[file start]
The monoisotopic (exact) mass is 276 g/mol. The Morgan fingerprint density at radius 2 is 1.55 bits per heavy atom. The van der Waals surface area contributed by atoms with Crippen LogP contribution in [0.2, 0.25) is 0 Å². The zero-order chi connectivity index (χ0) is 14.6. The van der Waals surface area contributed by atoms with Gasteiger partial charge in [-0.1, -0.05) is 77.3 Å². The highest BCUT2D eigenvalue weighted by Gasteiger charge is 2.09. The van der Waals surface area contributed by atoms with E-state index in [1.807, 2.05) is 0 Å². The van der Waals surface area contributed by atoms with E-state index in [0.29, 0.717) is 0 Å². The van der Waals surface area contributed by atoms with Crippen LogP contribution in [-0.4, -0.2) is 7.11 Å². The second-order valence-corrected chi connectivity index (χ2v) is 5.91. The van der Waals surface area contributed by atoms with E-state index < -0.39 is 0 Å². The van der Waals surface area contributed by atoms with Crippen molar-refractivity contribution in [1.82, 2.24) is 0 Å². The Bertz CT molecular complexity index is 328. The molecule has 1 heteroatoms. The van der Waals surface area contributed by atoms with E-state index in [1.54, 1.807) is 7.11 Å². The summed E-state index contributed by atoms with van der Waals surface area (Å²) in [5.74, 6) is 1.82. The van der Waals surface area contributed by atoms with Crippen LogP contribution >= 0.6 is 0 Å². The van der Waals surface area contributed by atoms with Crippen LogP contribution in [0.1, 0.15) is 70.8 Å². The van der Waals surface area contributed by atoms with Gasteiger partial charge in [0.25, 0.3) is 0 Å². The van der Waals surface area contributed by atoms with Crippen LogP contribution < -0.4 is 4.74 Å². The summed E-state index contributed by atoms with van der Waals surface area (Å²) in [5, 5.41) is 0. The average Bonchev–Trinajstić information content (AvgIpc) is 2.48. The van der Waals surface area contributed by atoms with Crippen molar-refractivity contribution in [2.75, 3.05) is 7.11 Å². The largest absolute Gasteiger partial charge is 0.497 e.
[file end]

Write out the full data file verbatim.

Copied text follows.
The monoisotopic (exact) mass is 276 g/mol. The Morgan fingerprint density at radius 2 is 1.55 bits per heavy atom. The van der Waals surface area contributed by atoms with Crippen LogP contribution in [0.2, 0.25) is 0 Å². The zero-order chi connectivity index (χ0) is 14.6. The van der Waals surface area contributed by atoms with Gasteiger partial charge in [-0.1, -0.05) is 77.3 Å². The highest BCUT2D eigenvalue weighted by Gasteiger charge is 2.09. The van der Waals surface area contributed by atoms with E-state index in [1.807, 2.05) is 0 Å². The van der Waals surface area contributed by atoms with E-state index in [0.29, 0.717) is 0 Å². The van der Waals surface area contributed by atoms with Crippen LogP contribution in [-0.4, -0.2) is 7.11 Å². The second-order valence-corrected chi connectivity index (χ2v) is 5.91. The van der Waals surface area contributed by atoms with E-state index < -0.39 is 0 Å². The van der Waals surface area contributed by atoms with Crippen molar-refractivity contribution in [1.82, 2.24) is 0 Å². The Bertz CT molecular complexity index is 328. The molecule has 1 heteroatoms. The van der Waals surface area contributed by atoms with E-state index in [1.54, 1.807) is 7.11 Å². The summed E-state index contributed by atoms with van der Waals surface area (Å²) in [5.74, 6) is 1.82. The van der Waals surface area contributed by atoms with Crippen LogP contribution >= 0.6 is 0 Å². The van der Waals surface area contributed by atoms with Crippen LogP contribution in [0.1, 0.15) is 70.8 Å². The van der Waals surface area contributed by atoms with Gasteiger partial charge in [0.25, 0.3) is 0 Å². The van der Waals surface area contributed by atoms with Crippen LogP contribution < -0.4 is 4.74 Å². The summed E-state index contributed by atoms with van der Waals surface area (Å²) in [5, 5.41) is 0. The average Bonchev–Trinajstić information content (AvgIpc) is 2.48. The van der Waals surface area contributed by atoms with Crippen molar-refractivity contribution in [2.75, 3.05) is 7.11 Å². The largest absolute Gasteiger partial charge is 0.497 e.